The Attractional Nature of Worship Part I

The Attractional Movement: Hold on to the Good

In the mid-1990s, a number of innovative churches changed the way many American Christians experienced weekly worship. Churches such as Willow Creek Church in Barrington, Illinois, and Saddleback Church in Southern California, began to design worship services especially targeted at non-churchgoing individuals and families. Through high production values, contemporary music, creative dramas, poignant media presentation, targeted preaching, thorough “assimilation” strategies, and a non-intimidating environment for visitors, these churches saw great swells of participation. Visitors flocked to be a part of a worship experience that was a radical departure from the highly religious and culturally inaccessible faith institutions of their youth.
For some time now, the newness of this type of service has waned and many are evaluating the pros and cons of this particular leap in our American worship culture. I believe it is imperative for us to resist the temptation to throw the proverbial baby out with the bathwater. In the spirit of being on the cutting edge, or simply because of a contrarian nature, many in the Church have the tendency to be wholly against the thing that was once popular, in favor of what is around the corner. If we fail to intentionally discern what is fruitful, not fruitful, and what is simply immature in any season, our human idealism can rob us of unseen wisdom, grace and understanding.
It is also important to acknowledge that many of the less-than-perfect aspects of this movement did not originate with the pioneers of this approach to worship, but with those who tried their best to emulate the innovators. Many pastors and leaders were so hungry for revitalization in their congregations that they tried to recreate exactly what they saw in these early adopting fellowships. I have even heard stories of conference goers taking measuring tapes to Willow Creek to measure the stage in order to make an exact replica at their home churches. This type of cultural mimeographing doesn’t normally work. In the words of a leader of a similar movement, “Be yourselves! If you try to copy exactly what we are doing, you will do the things we do well, half as well, and the things we do bad, twice as bad.” Most of the pioneers in this movement have been faithful to grow and progress as they evaluate the fruit of their congregations. Many of the excesses of this movement are not coming from congregations with an evolving dynamic approach to worship and ministry, but those who are working from an unevolved, static model.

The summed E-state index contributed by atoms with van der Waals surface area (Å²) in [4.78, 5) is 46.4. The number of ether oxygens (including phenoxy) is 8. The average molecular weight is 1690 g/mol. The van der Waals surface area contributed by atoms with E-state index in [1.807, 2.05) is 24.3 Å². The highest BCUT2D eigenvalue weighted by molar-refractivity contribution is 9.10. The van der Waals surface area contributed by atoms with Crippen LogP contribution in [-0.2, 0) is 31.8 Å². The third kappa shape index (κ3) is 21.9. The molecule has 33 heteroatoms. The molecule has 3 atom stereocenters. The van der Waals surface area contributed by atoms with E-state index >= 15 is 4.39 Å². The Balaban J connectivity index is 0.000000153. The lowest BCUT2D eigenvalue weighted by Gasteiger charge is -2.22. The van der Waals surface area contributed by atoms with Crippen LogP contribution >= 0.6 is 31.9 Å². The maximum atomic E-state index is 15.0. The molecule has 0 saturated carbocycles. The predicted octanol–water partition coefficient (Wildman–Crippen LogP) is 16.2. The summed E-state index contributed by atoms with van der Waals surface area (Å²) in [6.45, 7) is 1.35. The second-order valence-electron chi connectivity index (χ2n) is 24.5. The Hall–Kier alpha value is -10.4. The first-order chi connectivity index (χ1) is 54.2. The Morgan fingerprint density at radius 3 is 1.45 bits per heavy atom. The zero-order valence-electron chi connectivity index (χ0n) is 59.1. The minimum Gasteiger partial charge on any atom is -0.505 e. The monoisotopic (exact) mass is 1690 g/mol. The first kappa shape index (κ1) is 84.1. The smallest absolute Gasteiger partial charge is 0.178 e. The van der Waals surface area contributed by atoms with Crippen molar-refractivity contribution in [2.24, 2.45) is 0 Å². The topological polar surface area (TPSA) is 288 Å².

The Good
There are a number of wonderful things that came from this movement that were both fruitful and desperately needed in much of the American Church.

Evangelism: The primary motivation for making worship “attractional” was evangelistic in nature. The idea being, that the enjoyable environment created by an attractive worship experience would be the bait that positioned non-churchgoing people to hear the life-giving message of salvation through Jesus. Christ. Many people heard the message of the Gospel at these churches and embraced Jesus. Undoubtedly, this is a good thing!

Music: This move also encouraged many traditional churches to explore and experiment with songs and instrumentations that were radically different from their norm. As in generations past, the Church began to sing in the musical vernacular of the people. This movement gave many churches permission to expand their musical culture beyond the boundaries of what was once considered appropriate and find new ways to glorify God through musical expression. While some may question the theological content and style of contemporary worship music, a broader musical pallet to worship a creative God is a fitting and good thing. This freedom to expand our worship pallets relates not only to music, but to all sorts of art forms that are now finding a more established place in our cooperate times of worship.

Hospitality: Almost any group of people bound by a common identity have the potential to become insular. The Attractional Worship Movement caused many of us to think beyond ourselves. It called us to put ourselves in the place of strangers who were entering our doors and communities for the first time. I believe many churches are now more aware of their use of insider language and other elements of their culture that are unnecessarily foreign to the outside world. Many communities are simply more sensitive to outsiders (churched and unchurched) and are doing things that make connecting with their congregation easier.

These are just a few of the fruitful aspects of the Attractional Worship Movement. We will examine some of the questionable elements of this approach to worship in the next part of this series.